Howling winds, heavy rain and huge seas pounded Australia's northeast on Tuesday as Tropical Cyclone Debbie landed. Police called for a mass evacuation before the storm arrived.
Howling winds, heavy rain and huge seas pounded Australia's northeast on Tuesday, damaging homes, wrecking jetties and cutting power to thousands of people as Tropical Cyclone Debbie tore through Queensland state's far north.
Wind gusts stronger than 260 km per hour (160 mph) were recorded at tourist resorts along the world-famous Great Barrier Reef as the powerful storm made landfall as a category four, one rung below the most dangerous wind speed level.
Police said one man was badly hurt when a wall collapsed at Proserpine, about 900 km (560 miles) northwest of the Queensland capital, Brisbane.
However, the weather was still too bad to assess damage fully or mount an emergency response.
"We will also receive more reports of injuries, if not deaths. We need to be prepared for that," Queensland Police Commissioner Ian Stewart told reporters in Brisbane.
Cyclone Debbie made landfall at Airlie Beach, north of Proserpine, shortly after midday local time (0200 GMT).
Authorities had urged thousands of people in low-lying areas to flee their homes on Monday, in what would have been the biggest evacuation since Cyclone Tracy devastated the northern city of Darwin on Christmas Day, 1974.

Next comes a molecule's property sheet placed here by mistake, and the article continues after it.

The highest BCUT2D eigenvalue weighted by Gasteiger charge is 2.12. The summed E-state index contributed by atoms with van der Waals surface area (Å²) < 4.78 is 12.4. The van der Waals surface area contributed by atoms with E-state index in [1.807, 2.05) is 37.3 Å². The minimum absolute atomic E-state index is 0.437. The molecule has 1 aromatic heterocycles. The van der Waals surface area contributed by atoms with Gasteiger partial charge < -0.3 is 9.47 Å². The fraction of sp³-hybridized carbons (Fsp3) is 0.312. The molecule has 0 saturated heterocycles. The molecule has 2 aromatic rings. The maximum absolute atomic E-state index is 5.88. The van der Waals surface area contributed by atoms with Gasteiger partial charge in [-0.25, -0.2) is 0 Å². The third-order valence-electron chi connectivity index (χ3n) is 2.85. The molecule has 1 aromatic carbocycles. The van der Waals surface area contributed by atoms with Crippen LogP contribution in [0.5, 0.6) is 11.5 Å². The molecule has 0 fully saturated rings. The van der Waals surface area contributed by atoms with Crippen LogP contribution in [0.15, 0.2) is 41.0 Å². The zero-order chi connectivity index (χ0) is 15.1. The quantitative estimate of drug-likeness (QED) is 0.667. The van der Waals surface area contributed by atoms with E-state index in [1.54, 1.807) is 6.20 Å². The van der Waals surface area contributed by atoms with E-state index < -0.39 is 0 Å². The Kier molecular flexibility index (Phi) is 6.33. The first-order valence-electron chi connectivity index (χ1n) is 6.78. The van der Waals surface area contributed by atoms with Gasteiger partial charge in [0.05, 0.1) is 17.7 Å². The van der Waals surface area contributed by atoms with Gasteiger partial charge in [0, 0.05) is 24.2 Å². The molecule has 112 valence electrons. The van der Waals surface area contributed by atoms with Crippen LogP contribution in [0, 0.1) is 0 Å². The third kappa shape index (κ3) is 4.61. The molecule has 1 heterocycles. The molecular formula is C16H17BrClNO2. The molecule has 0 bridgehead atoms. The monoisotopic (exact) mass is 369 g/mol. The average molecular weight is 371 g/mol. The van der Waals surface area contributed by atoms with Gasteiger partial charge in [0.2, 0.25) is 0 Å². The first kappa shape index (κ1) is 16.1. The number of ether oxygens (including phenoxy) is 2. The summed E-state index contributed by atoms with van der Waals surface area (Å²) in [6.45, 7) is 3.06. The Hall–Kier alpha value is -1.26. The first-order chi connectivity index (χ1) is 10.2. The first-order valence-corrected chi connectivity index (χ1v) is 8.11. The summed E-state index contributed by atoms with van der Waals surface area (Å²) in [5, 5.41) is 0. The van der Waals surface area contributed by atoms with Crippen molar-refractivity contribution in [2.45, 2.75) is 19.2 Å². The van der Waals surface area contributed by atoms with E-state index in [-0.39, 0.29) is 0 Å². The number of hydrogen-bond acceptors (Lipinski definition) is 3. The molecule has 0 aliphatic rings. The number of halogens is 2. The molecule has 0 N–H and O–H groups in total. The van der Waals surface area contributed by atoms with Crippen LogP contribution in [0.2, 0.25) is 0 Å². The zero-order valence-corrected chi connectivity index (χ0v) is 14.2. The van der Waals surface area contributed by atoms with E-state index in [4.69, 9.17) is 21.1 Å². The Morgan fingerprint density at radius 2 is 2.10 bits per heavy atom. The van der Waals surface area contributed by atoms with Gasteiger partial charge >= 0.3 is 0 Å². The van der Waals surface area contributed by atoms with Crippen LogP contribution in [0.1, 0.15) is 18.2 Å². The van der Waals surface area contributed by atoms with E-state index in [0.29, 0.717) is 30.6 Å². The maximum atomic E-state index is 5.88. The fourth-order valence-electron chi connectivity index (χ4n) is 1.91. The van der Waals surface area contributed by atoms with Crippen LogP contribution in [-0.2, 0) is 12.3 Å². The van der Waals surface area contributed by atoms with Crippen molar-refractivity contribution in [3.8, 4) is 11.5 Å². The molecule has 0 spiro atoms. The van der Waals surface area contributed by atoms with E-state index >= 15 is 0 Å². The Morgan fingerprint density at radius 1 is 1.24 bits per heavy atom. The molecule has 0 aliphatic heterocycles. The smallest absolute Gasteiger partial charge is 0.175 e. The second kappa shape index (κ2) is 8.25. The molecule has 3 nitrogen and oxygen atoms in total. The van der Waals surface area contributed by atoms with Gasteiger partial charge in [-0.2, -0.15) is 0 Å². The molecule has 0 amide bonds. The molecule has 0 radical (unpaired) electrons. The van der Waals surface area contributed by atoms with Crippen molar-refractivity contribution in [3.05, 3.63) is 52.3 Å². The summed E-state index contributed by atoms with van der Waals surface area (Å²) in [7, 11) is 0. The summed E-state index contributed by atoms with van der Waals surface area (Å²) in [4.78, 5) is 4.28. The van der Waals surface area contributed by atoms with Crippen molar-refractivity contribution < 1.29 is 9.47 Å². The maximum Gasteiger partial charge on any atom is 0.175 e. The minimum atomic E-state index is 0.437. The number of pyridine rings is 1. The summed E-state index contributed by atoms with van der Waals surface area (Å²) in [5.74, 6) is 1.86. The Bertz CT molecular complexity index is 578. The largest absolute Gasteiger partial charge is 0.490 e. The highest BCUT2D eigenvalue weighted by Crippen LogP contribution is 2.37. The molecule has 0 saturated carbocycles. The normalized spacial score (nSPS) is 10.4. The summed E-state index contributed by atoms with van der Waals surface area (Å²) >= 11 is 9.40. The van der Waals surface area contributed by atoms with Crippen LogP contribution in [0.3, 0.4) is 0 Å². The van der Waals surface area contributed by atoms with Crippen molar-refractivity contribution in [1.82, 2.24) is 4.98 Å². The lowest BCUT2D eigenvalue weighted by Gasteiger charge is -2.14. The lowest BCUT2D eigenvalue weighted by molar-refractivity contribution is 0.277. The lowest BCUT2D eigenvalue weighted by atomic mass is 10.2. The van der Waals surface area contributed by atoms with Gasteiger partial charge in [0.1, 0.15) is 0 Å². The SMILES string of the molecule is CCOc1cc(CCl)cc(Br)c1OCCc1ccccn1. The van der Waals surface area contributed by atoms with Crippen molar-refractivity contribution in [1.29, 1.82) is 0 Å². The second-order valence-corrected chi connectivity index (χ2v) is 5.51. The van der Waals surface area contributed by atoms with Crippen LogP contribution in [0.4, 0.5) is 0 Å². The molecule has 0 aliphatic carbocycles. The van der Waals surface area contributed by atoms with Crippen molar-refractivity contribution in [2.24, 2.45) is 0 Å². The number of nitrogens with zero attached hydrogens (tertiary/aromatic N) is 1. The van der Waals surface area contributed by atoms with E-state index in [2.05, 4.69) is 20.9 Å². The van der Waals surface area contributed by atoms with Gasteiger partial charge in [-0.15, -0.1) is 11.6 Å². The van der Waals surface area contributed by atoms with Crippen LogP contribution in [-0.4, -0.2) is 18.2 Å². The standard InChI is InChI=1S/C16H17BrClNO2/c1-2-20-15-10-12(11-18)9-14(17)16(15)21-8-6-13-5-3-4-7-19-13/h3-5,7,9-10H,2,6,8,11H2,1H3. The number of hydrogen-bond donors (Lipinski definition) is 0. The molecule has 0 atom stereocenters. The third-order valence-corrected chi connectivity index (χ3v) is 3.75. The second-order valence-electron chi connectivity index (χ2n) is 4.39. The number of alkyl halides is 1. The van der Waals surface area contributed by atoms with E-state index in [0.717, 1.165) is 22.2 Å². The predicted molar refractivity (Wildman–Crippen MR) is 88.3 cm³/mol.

Torrential rain flooded streets and wind smashed windows, uprooted trees and tossed debris through the streets, while jetties at Airlie Beach marina were destroyed.
Power was cut to 48,000 people in a wide area between the towns of Bowen and Mackay, north and south of Airlie Beach.
Ports at Abbot Point, Mackay and Hay Point were shut, and Townsville airport was closed. Airlines Qantas, Jetstar and Virgin Australia suspended all flights to and from the region and said planes could also be grounded on Wednesday.
BHP Billiton and Glencore halted work at their coal mines in the storm's path.
The Insurance Council of Australia declared Cyclone Debbie a catastrophe, making it easier to make claims, but said in a statement it was too early to estimate the cost of damage.
With an eye 50 km (30 miles) wide, the cyclone had earlier damaged tourist resorts, washed away beaches and tore boats from moorings as it swept through the Whitsunday Islands.
Despite issuing evacuation orders, police said they were not sure how many people had heeded their advice.
Cyclone Debbie is the strongest storm to hit Queensland since Cyclone Yasi destroyed homes and crops and devastated island resorts in 2011.